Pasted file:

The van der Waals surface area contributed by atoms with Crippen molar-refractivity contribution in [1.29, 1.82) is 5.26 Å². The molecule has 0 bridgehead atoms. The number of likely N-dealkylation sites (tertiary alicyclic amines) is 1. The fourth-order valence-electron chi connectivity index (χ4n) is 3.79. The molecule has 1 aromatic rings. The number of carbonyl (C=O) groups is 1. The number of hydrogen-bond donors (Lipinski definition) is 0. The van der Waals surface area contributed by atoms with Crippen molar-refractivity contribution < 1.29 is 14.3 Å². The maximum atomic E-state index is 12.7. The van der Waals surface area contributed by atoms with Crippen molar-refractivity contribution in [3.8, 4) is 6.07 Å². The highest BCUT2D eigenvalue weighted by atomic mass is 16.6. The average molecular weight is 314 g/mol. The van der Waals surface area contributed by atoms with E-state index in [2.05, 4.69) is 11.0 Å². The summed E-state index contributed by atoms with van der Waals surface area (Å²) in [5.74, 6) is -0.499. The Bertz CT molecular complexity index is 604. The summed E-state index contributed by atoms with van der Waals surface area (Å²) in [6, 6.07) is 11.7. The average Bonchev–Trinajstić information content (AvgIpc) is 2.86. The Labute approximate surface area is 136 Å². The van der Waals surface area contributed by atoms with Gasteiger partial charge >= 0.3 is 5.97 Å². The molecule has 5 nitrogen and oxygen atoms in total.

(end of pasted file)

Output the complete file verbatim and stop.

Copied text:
The van der Waals surface area contributed by atoms with Crippen molar-refractivity contribution in [1.29, 1.82) is 5.26 Å². The molecule has 0 bridgehead atoms. The number of likely N-dealkylation sites (tertiary alicyclic amines) is 1. The fourth-order valence-electron chi connectivity index (χ4n) is 3.79. The molecule has 1 aromatic rings. The number of carbonyl (C=O) groups is 1. The number of hydrogen-bond donors (Lipinski definition) is 0. The van der Waals surface area contributed by atoms with Crippen molar-refractivity contribution < 1.29 is 14.3 Å². The maximum atomic E-state index is 12.7. The van der Waals surface area contributed by atoms with Crippen molar-refractivity contribution in [3.8, 4) is 6.07 Å². The highest BCUT2D eigenvalue weighted by atomic mass is 16.6. The average molecular weight is 314 g/mol. The van der Waals surface area contributed by atoms with E-state index in [2.05, 4.69) is 11.0 Å². The summed E-state index contributed by atoms with van der Waals surface area (Å²) in [5.74, 6) is -0.499. The Bertz CT molecular complexity index is 604. The summed E-state index contributed by atoms with van der Waals surface area (Å²) in [6, 6.07) is 11.7. The average Bonchev–Trinajstić information content (AvgIpc) is 2.86. The Labute approximate surface area is 136 Å². The van der Waals surface area contributed by atoms with Gasteiger partial charge >= 0.3 is 5.97 Å². The molecule has 5 nitrogen and oxygen atoms in total.